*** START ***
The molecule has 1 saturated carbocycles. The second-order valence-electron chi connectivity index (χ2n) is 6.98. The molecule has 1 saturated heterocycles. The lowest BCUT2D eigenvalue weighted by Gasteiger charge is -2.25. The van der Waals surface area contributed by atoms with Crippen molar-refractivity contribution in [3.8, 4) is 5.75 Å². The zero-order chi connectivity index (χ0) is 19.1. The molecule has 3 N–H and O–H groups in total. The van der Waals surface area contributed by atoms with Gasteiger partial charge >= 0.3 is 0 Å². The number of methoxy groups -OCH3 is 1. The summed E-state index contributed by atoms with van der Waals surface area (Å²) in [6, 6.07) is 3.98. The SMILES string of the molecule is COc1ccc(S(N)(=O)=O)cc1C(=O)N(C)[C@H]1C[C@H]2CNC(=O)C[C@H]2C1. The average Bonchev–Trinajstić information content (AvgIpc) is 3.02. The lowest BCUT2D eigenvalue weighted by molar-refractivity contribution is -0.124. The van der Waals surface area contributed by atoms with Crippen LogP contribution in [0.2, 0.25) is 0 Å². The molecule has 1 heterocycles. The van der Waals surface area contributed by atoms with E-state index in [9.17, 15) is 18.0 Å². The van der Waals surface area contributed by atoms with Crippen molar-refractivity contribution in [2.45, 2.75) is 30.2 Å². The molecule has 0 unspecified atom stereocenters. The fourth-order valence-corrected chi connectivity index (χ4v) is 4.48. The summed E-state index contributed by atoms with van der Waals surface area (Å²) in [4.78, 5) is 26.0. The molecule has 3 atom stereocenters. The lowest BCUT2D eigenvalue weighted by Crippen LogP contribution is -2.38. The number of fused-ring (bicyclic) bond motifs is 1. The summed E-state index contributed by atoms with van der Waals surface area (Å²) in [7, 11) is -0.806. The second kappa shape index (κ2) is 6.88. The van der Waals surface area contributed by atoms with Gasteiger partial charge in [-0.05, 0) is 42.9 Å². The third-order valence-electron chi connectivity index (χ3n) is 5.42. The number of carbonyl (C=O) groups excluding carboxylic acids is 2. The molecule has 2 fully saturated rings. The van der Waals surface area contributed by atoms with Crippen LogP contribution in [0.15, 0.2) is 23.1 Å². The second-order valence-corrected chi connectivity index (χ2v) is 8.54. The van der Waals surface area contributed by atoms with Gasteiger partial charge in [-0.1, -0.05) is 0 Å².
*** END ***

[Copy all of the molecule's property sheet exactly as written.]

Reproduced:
The molecule has 1 saturated carbocycles. The second-order valence-electron chi connectivity index (χ2n) is 6.98. The molecule has 1 saturated heterocycles. The lowest BCUT2D eigenvalue weighted by Gasteiger charge is -2.25. The van der Waals surface area contributed by atoms with Crippen molar-refractivity contribution in [3.8, 4) is 5.75 Å². The zero-order chi connectivity index (χ0) is 19.1. The molecule has 3 N–H and O–H groups in total. The van der Waals surface area contributed by atoms with Gasteiger partial charge >= 0.3 is 0 Å². The number of methoxy groups -OCH3 is 1. The summed E-state index contributed by atoms with van der Waals surface area (Å²) in [6, 6.07) is 3.98. The SMILES string of the molecule is COc1ccc(S(N)(=O)=O)cc1C(=O)N(C)[C@H]1C[C@H]2CNC(=O)C[C@H]2C1. The average Bonchev–Trinajstić information content (AvgIpc) is 3.02. The lowest BCUT2D eigenvalue weighted by molar-refractivity contribution is -0.124. The van der Waals surface area contributed by atoms with Crippen LogP contribution in [0.2, 0.25) is 0 Å². The molecule has 1 heterocycles. The van der Waals surface area contributed by atoms with E-state index in [9.17, 15) is 18.0 Å². The van der Waals surface area contributed by atoms with Crippen molar-refractivity contribution in [2.45, 2.75) is 30.2 Å². The molecule has 0 unspecified atom stereocenters. The fourth-order valence-corrected chi connectivity index (χ4v) is 4.48. The summed E-state index contributed by atoms with van der Waals surface area (Å²) in [4.78, 5) is 26.0. The molecule has 3 atom stereocenters. The lowest BCUT2D eigenvalue weighted by Crippen LogP contribution is -2.38. The number of fused-ring (bicyclic) bond motifs is 1. The summed E-state index contributed by atoms with van der Waals surface area (Å²) in [7, 11) is -0.806. The second kappa shape index (κ2) is 6.88. The van der Waals surface area contributed by atoms with Gasteiger partial charge in [-0.05, 0) is 42.9 Å². The third-order valence-electron chi connectivity index (χ3n) is 5.42. The number of carbonyl (C=O) groups excluding carboxylic acids is 2. The molecule has 2 fully saturated rings. The van der Waals surface area contributed by atoms with Crippen LogP contribution in [0.15, 0.2) is 23.1 Å². The second-order valence-corrected chi connectivity index (χ2v) is 8.54. The van der Waals surface area contributed by atoms with Gasteiger partial charge in [-0.1, -0.05) is 0 Å².